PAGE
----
Phyrexia: All Will Be One’s card list is out for the MTG community to see. Players have already begun to figure out how these cards are going to interact with some relics of the past, and it’s creating quite a stir in the secondary market. Multiple new infinite combo pieces are getting expensive, like The Red Terror with the new All Will Be One card and Aphetto Alchemist, which goes infinite on its own alongside Unctus, Grand Metatect. Besides the obvious rise of these new Commander combo cards, another group of cards is beginning to spike heavily due to excessive demand. Phyrexia: All Will Be One brings with it support from one of the most feared mechanics in the Commander format, which has given rise to cards that’s purpose is to keep Infect, or the new MTG Toxic mechanic, under control.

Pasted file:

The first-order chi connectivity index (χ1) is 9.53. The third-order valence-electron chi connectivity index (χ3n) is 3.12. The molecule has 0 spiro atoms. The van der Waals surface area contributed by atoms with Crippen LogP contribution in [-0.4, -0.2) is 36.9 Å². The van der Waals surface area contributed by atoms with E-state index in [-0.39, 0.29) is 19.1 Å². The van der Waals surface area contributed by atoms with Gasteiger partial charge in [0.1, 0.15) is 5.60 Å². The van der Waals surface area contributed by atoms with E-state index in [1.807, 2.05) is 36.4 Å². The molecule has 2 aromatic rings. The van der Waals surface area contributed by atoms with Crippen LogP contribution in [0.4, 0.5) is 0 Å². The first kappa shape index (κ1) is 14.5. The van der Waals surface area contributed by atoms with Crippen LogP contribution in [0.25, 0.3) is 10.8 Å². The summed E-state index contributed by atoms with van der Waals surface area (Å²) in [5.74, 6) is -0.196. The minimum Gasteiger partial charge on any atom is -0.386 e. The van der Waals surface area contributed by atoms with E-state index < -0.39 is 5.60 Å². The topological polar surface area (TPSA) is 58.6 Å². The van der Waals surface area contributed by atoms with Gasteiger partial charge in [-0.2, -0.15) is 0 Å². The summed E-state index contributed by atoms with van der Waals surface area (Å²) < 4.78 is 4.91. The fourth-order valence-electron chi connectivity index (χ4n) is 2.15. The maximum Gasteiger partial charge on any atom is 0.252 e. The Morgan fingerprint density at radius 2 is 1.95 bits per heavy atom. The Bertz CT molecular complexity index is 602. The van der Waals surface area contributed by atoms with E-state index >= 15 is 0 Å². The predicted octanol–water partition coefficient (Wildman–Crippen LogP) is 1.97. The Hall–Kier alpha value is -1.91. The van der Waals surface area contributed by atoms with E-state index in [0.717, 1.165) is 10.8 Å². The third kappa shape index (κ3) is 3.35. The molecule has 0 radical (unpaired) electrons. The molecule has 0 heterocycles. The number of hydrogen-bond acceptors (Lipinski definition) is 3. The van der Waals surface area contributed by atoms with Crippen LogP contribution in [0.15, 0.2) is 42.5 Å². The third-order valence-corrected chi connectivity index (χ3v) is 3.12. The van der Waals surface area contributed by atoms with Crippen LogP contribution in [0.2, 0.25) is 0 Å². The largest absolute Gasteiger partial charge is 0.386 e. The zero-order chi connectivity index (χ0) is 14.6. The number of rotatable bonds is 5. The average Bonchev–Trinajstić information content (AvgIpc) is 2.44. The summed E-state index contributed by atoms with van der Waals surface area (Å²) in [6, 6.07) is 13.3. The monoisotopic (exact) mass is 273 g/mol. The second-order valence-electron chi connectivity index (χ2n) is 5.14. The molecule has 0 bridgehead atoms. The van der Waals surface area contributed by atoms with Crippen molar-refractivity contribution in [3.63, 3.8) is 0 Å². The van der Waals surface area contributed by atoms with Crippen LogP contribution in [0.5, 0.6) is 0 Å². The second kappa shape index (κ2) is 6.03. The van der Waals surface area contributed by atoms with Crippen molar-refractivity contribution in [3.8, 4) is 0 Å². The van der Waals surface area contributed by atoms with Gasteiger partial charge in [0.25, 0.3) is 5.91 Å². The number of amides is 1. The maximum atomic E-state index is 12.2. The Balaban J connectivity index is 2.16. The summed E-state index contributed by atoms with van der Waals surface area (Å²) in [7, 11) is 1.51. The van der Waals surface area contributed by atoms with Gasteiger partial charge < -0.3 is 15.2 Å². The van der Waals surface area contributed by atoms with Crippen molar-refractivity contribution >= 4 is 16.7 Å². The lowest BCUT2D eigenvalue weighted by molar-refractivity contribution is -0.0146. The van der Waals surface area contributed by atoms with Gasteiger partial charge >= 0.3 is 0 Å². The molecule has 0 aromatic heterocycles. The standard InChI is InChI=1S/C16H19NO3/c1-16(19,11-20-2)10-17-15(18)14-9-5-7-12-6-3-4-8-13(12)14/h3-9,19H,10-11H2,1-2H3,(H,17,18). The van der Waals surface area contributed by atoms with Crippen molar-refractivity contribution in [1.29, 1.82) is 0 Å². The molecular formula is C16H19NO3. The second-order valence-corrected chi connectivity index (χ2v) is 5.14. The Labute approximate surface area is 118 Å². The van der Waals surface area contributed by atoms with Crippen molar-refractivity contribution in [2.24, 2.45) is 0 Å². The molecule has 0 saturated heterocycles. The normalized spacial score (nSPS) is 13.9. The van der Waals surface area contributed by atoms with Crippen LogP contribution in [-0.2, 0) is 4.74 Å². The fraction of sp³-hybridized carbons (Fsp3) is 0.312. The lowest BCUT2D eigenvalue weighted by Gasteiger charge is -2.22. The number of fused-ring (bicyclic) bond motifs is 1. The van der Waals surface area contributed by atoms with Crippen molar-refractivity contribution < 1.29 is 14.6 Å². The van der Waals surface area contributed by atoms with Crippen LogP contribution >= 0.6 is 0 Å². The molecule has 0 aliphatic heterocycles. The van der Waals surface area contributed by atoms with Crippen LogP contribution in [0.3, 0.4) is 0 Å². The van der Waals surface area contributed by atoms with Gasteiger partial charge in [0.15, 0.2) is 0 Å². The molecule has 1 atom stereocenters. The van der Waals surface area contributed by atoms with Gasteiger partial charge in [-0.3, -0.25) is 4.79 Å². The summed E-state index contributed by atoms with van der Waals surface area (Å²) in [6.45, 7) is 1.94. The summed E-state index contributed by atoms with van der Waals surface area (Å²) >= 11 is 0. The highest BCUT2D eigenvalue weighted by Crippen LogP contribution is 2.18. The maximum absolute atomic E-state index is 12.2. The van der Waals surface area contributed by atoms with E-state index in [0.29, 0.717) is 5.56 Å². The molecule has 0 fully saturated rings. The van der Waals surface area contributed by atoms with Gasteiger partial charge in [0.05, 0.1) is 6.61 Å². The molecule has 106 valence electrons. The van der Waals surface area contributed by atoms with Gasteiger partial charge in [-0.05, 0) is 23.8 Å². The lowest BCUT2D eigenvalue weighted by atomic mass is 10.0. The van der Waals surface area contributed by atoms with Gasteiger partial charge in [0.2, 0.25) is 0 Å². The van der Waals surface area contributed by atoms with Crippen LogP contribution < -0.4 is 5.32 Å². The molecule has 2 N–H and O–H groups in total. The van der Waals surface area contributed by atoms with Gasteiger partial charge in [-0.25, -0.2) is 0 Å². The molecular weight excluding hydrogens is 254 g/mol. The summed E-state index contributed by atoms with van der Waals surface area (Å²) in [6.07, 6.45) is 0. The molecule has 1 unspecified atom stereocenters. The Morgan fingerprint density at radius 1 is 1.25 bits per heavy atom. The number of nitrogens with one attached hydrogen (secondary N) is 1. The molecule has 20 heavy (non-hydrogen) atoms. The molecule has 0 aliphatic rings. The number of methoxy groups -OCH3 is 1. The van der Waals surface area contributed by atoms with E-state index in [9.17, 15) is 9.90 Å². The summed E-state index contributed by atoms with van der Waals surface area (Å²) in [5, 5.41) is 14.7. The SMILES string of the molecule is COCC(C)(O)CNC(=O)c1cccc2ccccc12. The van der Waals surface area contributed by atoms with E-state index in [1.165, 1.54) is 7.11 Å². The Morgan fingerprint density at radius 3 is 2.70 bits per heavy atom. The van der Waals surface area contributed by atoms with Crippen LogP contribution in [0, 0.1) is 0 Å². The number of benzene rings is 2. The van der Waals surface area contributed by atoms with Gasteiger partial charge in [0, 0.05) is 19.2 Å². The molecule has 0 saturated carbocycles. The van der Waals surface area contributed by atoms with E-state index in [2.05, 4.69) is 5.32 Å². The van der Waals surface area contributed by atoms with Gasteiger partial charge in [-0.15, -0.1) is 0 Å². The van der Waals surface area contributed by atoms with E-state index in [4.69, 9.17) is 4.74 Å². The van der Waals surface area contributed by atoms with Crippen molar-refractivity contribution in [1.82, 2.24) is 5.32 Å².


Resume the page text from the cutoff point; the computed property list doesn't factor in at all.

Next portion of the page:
MTG Toxic in Commander
This topic has been talked about extensively. We even had a lengthy discussion about community controversy regarding the topic. We won’t go too much into this here as a result, but there does need to be some clarification before we discuss the cards rising in price.
Poison Counters are a mechanic that originates from the MTG set Legends. Poison Counters can be placed on a player due to a creature dealing combat damage. Once you get ten Poison Counters, you lose the game. The cards that interacted with Poison Counters in Legends did not have a keyword, and instead clunkily listed the details of placing a Poison Counter. Pit Scorpion is an example of a card from this set that cared about Poison Counters.